The reasoning of the Court was followed in Gibson v Lord Advocate where the owner of a Scottish fishing vessel sought to argue that the European Communities Act 1972 was invalid because the opening up of Scottish waters to vessels from the other Member States would cause economic hardship to Scottish fishermen, thereby interfering with their traditional fishing rights in a manner which was not for the evident utility of the Scottish people. Lord Keith in the Outer House of the Court of Session refused to accept the claim on the grounds that fishing rights were matters of public right (which could be freely altered by the UK Parliament) rather than private rights.
His Lordship also stated that:
“The question whether a particular Act of the United Kingdom Parliament altering a particular aspect of Scots private law is or is not “for the evident utility” of the subjects within Scotland is not a justiciable issue in this Court. The making of decisions upon what must essentially be a political matter is no part of the function of the Court, and it is highly undesirable that it should be.”
The framework of the Sewel Convention institutionalises devolution and it establishes that the Westminster Parliament has the ability to enact the public laws of the UK, but does not have the remit to legislate in reserved areas not derogated under the Scotland Act 1998. There is a close parallel that exists with the Act of Union 1707 and the accession to the EC under the European Communities Act 1972. The process of enacting Brexit was an instance in which the Scottish courts have had to consider their powers in invalidating the use of public powers to override the process of legislation in Parliament.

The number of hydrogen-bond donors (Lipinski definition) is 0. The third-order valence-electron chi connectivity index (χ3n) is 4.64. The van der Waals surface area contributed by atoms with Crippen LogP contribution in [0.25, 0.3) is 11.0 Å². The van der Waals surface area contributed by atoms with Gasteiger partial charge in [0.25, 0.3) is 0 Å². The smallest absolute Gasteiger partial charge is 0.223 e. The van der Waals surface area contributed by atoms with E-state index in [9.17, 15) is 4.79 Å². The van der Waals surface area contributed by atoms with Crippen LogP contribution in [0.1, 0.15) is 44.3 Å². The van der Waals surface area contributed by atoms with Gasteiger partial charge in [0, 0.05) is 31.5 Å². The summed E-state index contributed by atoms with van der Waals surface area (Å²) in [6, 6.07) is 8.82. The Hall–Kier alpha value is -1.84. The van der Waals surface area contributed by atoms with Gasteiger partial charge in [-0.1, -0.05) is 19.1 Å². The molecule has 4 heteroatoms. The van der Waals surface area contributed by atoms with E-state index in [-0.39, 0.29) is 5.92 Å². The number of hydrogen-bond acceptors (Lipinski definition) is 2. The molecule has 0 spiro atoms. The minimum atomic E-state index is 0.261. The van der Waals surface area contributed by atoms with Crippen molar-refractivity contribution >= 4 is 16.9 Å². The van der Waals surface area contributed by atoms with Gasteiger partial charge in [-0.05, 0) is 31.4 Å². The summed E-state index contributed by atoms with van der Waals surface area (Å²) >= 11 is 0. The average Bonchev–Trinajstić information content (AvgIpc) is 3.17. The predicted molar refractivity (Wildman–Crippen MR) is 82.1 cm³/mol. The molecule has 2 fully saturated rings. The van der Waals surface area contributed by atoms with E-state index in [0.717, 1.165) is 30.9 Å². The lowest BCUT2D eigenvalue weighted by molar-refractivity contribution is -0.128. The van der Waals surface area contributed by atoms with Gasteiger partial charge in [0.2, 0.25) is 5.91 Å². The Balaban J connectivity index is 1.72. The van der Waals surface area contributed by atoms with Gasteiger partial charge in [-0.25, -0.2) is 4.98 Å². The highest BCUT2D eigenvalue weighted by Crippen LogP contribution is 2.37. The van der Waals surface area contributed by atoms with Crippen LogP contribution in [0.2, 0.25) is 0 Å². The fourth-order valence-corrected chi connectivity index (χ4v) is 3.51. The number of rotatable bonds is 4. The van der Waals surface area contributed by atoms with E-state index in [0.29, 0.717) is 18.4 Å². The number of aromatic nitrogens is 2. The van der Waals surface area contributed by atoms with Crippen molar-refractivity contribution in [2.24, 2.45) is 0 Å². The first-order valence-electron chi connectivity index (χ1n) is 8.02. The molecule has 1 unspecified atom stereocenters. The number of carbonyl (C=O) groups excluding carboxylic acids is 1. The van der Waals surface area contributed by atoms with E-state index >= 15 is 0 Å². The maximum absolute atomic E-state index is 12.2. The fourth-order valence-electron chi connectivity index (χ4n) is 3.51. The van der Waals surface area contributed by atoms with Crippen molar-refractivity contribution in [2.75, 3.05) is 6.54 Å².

In R (Miller) v Secretary of State for Exiting the European Union, the main argument of the applicant was that the UK Government could not give notice of its intention to withdraw from the European Union (EU) in accordance with Article 50 TEU under the prerogative and that statutory approval was required. The government had contended that it could use the prerogative power to revoke treaties without Parliamentary approval which would annul the ECA 1972. The Supreme Court’s ruling was preempted by legislation by the enactment of the European Union (Notification of Withdrawal) Act 2017. Chapter 9, Power to notify withdrawal from the EU states in Section. (1) The Prime Minister may notify, under Article 50(2) of the Treaty on European Union, the UK’s intention to withdraw from the EU and (2)This section has effect despite any provision made by or under the European Communities Act 1972 or any other enactment.